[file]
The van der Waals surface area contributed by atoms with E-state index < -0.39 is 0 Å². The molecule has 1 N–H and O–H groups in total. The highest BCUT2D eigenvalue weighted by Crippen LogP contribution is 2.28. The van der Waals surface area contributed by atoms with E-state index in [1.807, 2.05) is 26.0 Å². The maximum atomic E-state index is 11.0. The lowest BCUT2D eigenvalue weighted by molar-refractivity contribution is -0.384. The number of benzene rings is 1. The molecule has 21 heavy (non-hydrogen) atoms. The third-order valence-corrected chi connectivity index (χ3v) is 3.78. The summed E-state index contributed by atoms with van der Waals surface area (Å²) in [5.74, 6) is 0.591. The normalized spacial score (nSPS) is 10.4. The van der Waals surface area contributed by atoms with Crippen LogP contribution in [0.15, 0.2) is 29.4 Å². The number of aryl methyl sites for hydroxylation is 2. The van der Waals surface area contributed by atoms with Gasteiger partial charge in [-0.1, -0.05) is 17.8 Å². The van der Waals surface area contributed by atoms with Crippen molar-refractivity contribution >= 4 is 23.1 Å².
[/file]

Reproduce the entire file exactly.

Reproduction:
The van der Waals surface area contributed by atoms with E-state index < -0.39 is 0 Å². The molecule has 1 N–H and O–H groups in total. The highest BCUT2D eigenvalue weighted by Crippen LogP contribution is 2.28. The van der Waals surface area contributed by atoms with E-state index in [1.807, 2.05) is 26.0 Å². The maximum atomic E-state index is 11.0. The lowest BCUT2D eigenvalue weighted by molar-refractivity contribution is -0.384. The number of benzene rings is 1. The molecule has 21 heavy (non-hydrogen) atoms. The third-order valence-corrected chi connectivity index (χ3v) is 3.78. The summed E-state index contributed by atoms with van der Waals surface area (Å²) in [5.74, 6) is 0.591. The normalized spacial score (nSPS) is 10.4. The van der Waals surface area contributed by atoms with Crippen LogP contribution in [0.15, 0.2) is 29.4 Å². The number of aryl methyl sites for hydroxylation is 2. The van der Waals surface area contributed by atoms with Gasteiger partial charge in [-0.1, -0.05) is 17.8 Å². The van der Waals surface area contributed by atoms with Crippen molar-refractivity contribution >= 4 is 23.1 Å².